What we hope is that this perspective helps reframe or refine in focus the potential recession conversation as we move ahead. First, we know Europe will show us slowing import demand, a drag on the US export contribution to GDP. Secondly, the as-it-now-stands fiscal cliff issues mean US government spending is set to fall sharply and personal taxes set to rise. Although we expect this cliff event will be pushed off legislatively after the election, consumer and especially business folks alike do not have the luxury of "guessing" how it will all turn out. The default is to plan for the worst. Finally, although domestic investment is important, it accounts for 13% of total US GDP at present. It's just not meaningful enough to move the macro US GDP needle in any substantial magnitude. Although nominal US GDP has gone on to new highs in the current cycle, domestic investment today remains 12% below its prior peak in 2006. That leaves us right back where we started with a sharp focus on US goods and services, and as explained above with a clear analytical emphasis on the lead horse that has brought us in the current cycle - the US goods sector.
I do not expect an out-of-the-blue recovery in US service sector activity that could help blunt the possibility of a weakening US goods sector. It won't come from financial services, a big US service sector component that is driven by the rhythm of credit acceleration we know that's modest in terms of growth trajectory. Neither from health care services, the other big services sector that has seen consistent growth for decades and is already in the numbers.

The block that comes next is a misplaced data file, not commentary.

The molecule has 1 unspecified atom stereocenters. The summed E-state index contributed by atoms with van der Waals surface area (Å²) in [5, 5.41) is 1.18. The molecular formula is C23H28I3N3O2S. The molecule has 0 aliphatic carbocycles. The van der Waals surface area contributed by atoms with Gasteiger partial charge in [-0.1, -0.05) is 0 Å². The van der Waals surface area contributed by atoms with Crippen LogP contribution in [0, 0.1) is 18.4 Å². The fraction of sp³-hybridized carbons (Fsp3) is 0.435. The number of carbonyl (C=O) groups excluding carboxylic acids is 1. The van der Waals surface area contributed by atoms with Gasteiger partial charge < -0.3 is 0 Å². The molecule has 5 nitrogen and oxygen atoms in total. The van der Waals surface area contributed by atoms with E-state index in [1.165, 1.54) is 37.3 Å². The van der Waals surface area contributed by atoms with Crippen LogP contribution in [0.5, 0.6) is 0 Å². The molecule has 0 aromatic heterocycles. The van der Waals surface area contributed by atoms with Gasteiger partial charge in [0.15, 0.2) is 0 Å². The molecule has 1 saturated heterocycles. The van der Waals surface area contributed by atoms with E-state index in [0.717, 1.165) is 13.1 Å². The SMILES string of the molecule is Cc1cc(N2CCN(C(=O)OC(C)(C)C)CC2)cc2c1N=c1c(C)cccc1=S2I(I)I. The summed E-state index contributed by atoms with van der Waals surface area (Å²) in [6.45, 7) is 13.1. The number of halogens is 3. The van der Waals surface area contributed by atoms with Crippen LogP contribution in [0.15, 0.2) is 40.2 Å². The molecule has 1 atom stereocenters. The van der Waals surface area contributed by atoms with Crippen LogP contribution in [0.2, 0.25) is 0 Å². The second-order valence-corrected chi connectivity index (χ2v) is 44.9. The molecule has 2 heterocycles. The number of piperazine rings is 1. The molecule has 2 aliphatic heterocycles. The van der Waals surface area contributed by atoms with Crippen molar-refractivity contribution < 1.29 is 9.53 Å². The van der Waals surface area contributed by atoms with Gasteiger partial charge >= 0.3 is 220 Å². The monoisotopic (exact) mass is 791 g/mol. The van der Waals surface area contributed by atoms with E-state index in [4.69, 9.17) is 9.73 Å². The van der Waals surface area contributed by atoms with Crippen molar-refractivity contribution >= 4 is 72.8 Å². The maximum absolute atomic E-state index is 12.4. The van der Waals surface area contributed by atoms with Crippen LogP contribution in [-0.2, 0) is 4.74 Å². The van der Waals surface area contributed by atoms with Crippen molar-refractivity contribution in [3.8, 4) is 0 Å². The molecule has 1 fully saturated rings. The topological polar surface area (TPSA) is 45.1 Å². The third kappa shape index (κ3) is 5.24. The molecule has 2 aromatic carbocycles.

A number of weeks back the US retail sales report for July hit the tape. Cheers went up on a "better than expected" number, one that was seasonally adjusted upward. On a non-seasonally adjusted basis the measure was actually down. Importantly, demand for goods are not about what happens in one month, but rather what happens in each economic cycle in terms of longer term upward and downward trends. The chart below is a look at non-seasonally adjusted US retail sales. To smooth out the monthly noise, we are looking at the year over year rate of change in the six month moving average of retail sales. There is a clear peaking rhythm to retail sales in each economic cycle.
Have we already hit the peak for the current cycle? Retail sales data of the moment aren't predicting or confirming recession, but for now the momentum or trend of goods demand is softening on a rate of change basis. Watching this trend will be very important ahead.
Lastly, as part of the highlight focus on goods, we know that goods manufacturing has been a bright spot in the current cycle. Relative US manufacturing advantages such as low natural gas prices and subdued domestic manufacturing wages have helped. A lot of non-durable goods demand is caught up in the retail numbers.
Larger, big-ticket durable goods then become the next watch point. Below we see the character of capital goods new orders. These orders, usually for large durable manufactured goods are high-ticket and require meaningful lead times. These orders for large capital goods aren't placed on whims.
As of July data reported in late August, the year over year change in capital goods orders has ventured well into negative territory and the recent contraction has been steep. The important quarter over quarter rate of change number also shows contraction. Remembering that US recessions have been earmarked by meaningful declines in capital goods orders, we're now resting at critical downside levels of activity based on historical precedent. Given recent weakness, capital goods new orders are now a key watch point for the economy as the current recovery has been 80% driven by the US goods sector.
Again, no date specific predictions about official recession or otherwise - that's not the point. The point is we need to focus on the components and rhythm of the US goods sector in the current cycle. Watching the character, components and trend of retail sales and capital goods news orders will be very important in thinking about the direction of the total US domestic economy. We know Europe, and to a lesser extent demand from the emerging markets, will be headwinds. The US fiscal cliff looms as the level of current political brinkmanship has certainly gone to new highs. Can the US goods sector save the day?
The answer lies dead ahead. When it comes to the US economy, we've got the goods on 'em.